Oklahoma Family Law -- Cases & Materials (2018 - 2019 ed.) by Professor Robert G. Spector, Glenn R. Watson Centennial Chair and Centennial Professor of Law, University of Oklahoma College of Law, is the leading family law casebook in Oklahoma.
The substance of family law, and its practice, has changed radically over the last two decades. Once upon a time, the subject of family law was concerned primarily wit the question of when a divorce could be granted and what state could properly grant it. Problems of property division, alimony and child support were minor issues that took little time. Custody of children was normally given to their mothers and fathers received reasonable visitation. The entire area was one that was governed by local state law with little intrusion by the federal government.
Today the focus of family law has totally shifted. The decision of whether to grant a divorce has little importance to the family law practitioner. Rather, the emphasis is on the economic consequences of divorce. The family lawyer must be familiar with such diverse areas as pension analysis, taxation and bankruptcy. Children are no longer routinely placed with their mothers and, therefore, knowledge of child psychology as well as child abuse and neglect is essential for a family law practice. New areas such as the relationship between tort and family law continue to develop. Along with these changes, the federal government has also assumed an active role, particularly in the areas of child support. The emphasis on welfare reform has produced radical changes in the way child support is determined and enforced. Indeed, the entire area of child support is now federally dictated.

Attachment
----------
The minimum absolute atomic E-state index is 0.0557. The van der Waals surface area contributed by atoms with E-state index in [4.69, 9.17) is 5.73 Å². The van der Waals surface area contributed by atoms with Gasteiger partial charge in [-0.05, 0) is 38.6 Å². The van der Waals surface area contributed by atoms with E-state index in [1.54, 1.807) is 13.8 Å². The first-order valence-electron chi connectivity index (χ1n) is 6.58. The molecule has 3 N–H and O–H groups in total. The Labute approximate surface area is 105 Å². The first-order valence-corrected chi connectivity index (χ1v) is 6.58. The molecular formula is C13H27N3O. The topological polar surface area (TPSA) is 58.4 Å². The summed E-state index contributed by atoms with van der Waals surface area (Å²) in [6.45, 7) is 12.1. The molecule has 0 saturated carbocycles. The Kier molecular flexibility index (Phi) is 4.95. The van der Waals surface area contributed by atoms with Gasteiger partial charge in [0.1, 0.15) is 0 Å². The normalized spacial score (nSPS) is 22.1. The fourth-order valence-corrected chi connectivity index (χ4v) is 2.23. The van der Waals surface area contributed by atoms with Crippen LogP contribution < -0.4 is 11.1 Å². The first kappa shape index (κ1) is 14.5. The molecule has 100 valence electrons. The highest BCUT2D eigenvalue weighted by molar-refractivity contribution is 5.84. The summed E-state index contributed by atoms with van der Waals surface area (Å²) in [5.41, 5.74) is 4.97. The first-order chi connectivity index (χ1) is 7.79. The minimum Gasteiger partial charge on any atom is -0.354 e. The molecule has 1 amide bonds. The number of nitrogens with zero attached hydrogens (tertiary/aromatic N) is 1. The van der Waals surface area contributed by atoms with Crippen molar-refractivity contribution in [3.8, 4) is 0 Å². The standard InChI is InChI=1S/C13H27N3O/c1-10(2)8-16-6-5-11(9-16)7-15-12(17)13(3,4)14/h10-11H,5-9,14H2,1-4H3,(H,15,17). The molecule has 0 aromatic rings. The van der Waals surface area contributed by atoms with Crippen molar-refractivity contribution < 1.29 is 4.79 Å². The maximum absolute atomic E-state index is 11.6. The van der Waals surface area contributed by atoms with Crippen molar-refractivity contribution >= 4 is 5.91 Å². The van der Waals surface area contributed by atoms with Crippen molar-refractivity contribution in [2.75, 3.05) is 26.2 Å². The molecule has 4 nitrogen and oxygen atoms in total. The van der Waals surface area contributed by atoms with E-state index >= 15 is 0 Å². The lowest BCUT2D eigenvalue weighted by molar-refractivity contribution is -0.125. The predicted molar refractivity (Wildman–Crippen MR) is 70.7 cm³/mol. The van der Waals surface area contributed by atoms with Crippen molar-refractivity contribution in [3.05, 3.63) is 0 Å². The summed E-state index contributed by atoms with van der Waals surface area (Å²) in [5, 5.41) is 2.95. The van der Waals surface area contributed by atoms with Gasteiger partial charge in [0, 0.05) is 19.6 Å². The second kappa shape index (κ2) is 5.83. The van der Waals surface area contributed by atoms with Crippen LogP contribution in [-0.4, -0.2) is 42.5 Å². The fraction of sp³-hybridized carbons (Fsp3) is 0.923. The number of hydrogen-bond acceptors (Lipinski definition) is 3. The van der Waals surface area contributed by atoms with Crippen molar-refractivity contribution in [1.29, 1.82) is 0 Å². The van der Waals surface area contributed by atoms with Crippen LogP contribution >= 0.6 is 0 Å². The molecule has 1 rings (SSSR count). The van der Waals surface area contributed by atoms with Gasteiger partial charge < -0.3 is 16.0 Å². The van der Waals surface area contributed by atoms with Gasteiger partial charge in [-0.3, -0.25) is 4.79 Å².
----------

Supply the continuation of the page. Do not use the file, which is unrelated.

This book is designed for the Oklahoma law student as well as the Oklahoma family law practitioner. It provides an introduction to Oklahoma family law and covers most problems that family law attorneys face in their practice. Therefore, whenever an Oklahoma case addresses a family law issue, it is used. Cases from other states are used to present alternative solutions to a problem or, to illustrate a solution if there is no Oklahoma case on point.
The case materials are current through January 2018 and the statutes through the 2017 legislative session.
Published May 2018.